February 8, 2018 6:05 pm|Comments (0)

Twitter surprised investors and followers Thursday with revenue gains and its first profit, but some analysts say the company is still withholding vital information.

Twitter (twtr), on its earnings conference call, declined to give hard daily active user (DAU) statistics, simply saying it achieved its fifth consecutive quarter of double digit DAU growth, with a 12% year-over-year increase. That’s all well and good, say analysts, but without actual numbers, it’s a relatively meaningless boast.

“The DAU growth metric is literally the FIRST THING in their shareholder letter,” said Wedbush Securities’ Michael Pachter via Twitter. “Their excuse that they won’t disclose is lame. If they can’t tell us the numbers, why brag about growth? It’s either important (and should be disclosed) or not (and should be ignored).”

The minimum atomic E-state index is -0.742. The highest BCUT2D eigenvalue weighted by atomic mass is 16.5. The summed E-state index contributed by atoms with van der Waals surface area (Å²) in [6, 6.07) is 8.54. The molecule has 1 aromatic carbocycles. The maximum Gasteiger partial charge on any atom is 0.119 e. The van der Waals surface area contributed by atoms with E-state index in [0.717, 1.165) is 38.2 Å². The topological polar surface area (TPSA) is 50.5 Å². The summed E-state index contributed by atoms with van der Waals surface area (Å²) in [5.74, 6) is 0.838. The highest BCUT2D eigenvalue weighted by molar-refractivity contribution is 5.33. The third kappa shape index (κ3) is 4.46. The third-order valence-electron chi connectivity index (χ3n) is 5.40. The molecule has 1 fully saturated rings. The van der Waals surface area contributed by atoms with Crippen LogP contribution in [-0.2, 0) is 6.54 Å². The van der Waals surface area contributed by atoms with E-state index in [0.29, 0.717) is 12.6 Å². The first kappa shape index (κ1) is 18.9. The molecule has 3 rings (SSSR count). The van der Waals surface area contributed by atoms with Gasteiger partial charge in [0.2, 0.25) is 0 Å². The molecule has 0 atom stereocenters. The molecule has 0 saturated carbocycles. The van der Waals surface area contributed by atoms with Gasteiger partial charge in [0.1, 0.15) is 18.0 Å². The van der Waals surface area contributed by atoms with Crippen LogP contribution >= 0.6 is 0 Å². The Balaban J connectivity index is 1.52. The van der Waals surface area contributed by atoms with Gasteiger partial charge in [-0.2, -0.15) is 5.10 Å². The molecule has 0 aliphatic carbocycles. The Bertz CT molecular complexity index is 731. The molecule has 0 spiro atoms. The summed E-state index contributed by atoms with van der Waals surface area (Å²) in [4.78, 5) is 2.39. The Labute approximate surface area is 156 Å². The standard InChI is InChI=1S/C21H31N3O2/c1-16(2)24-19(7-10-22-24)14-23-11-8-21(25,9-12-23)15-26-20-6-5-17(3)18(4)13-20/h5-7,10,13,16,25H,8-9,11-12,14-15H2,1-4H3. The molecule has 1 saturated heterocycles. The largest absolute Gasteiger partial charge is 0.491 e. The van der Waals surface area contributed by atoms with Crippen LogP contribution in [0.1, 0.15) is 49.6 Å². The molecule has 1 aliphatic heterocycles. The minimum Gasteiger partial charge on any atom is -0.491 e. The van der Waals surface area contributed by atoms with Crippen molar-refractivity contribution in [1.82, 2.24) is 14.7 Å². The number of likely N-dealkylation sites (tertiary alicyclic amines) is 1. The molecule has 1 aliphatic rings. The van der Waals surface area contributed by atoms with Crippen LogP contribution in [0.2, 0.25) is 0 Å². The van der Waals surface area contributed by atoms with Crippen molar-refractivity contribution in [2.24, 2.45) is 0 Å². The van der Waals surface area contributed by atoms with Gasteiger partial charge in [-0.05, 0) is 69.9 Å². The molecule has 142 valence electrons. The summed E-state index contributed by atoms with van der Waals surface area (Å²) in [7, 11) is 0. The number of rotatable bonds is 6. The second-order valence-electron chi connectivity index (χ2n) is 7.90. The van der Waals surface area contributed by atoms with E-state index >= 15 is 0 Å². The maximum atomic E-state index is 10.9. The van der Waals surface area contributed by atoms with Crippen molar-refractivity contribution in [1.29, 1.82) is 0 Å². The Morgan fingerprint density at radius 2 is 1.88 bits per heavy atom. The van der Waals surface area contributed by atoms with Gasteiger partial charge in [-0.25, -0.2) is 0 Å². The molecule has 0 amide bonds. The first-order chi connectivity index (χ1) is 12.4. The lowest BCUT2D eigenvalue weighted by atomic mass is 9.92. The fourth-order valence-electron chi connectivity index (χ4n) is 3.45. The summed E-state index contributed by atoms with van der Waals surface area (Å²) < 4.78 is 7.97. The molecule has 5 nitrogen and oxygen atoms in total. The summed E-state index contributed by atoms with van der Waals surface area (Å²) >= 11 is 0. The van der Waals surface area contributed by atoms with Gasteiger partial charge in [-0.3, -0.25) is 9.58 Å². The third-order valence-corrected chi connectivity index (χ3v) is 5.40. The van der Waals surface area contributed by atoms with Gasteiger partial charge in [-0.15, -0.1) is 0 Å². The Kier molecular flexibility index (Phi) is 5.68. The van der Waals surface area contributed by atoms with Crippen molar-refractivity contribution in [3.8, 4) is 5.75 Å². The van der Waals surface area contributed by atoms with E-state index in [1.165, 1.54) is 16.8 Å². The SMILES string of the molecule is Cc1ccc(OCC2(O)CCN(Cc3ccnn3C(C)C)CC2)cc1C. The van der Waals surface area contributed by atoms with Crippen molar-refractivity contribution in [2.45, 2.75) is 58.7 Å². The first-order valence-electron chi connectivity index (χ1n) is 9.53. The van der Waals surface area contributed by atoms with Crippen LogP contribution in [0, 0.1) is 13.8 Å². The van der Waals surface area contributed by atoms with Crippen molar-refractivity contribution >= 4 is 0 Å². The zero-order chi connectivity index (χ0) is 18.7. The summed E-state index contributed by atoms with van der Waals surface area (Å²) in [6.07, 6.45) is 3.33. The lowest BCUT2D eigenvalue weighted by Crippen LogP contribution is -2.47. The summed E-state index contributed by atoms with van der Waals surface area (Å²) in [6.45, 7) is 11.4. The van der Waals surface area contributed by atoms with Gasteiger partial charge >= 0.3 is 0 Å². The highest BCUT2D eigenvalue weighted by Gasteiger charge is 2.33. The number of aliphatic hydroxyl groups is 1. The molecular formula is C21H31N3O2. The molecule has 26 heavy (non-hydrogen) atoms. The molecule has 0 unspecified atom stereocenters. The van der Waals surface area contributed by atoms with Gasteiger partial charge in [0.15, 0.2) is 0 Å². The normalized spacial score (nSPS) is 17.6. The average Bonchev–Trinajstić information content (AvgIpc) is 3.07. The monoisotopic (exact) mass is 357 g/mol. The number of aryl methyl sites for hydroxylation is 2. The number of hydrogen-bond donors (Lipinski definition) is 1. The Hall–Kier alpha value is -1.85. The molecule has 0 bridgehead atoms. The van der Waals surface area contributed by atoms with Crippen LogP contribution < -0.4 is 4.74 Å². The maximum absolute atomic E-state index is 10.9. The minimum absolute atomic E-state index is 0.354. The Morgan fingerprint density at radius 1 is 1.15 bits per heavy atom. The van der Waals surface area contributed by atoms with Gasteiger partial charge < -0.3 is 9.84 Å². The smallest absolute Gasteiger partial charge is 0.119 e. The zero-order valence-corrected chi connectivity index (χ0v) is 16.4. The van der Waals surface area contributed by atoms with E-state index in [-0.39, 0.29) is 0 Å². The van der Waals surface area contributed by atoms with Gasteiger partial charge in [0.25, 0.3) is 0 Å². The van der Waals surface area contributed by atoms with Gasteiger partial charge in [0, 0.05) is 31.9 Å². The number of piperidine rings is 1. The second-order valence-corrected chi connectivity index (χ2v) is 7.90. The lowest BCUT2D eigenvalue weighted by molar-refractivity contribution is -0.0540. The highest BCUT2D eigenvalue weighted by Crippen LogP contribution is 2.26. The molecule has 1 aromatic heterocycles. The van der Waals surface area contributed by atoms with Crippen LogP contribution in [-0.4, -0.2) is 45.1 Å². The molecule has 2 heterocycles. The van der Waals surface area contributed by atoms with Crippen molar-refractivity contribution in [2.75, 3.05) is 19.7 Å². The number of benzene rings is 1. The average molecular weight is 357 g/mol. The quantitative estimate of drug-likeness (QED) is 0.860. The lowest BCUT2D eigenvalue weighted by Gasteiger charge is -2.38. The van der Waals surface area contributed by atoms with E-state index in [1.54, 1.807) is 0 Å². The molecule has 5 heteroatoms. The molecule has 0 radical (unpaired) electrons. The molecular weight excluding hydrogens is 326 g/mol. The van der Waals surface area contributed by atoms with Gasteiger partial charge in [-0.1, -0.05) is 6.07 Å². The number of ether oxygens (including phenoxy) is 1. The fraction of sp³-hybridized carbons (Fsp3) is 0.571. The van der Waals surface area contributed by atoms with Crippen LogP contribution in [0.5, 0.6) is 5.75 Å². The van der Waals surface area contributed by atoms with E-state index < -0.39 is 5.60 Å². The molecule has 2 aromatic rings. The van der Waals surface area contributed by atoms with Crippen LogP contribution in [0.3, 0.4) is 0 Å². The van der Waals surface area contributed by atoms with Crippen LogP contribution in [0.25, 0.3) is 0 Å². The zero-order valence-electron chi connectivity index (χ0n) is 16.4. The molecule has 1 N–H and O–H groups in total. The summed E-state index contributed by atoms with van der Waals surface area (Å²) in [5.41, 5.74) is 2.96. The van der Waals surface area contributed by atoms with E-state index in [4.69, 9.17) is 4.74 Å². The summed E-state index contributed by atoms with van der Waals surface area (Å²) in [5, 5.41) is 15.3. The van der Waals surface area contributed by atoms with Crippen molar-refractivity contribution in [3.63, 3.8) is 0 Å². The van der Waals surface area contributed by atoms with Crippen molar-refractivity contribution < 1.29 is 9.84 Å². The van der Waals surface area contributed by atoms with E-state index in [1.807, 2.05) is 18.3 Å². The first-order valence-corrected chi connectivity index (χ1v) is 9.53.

Pachter’s frustration grew as the call went on.

And he wasn’t the only critic.

Relying on percentage growth figures without giving any sort of base is an old trick of corporations. The reigning king of this strategy is Amazon, which has yet to give hard numbers regarding Amazon Prime members, though it has regularly touted the service’s membership growth.

While Twitter won’t disclose the number of daily users, it did, however, shed some light on monthly active users. That number was roughly the same as the prior quarter at 330 million, a lower-than-projected total that the company attributed in part to stepped-up efforts to reduce spam, malicious activity, and fake accounts.

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Here’s Why You Will Soon Find Fewer Free Articles On Google
October 2, 2017 10:40 am|Comments (0)

Google does a lot to infuriate traditional media companies, but one of its most controversial policies has for years been “First Click Free,” in which it demanded that publishers have to give a certain number of articles to readers for free in order for those articles to appear high up in Google’s search results.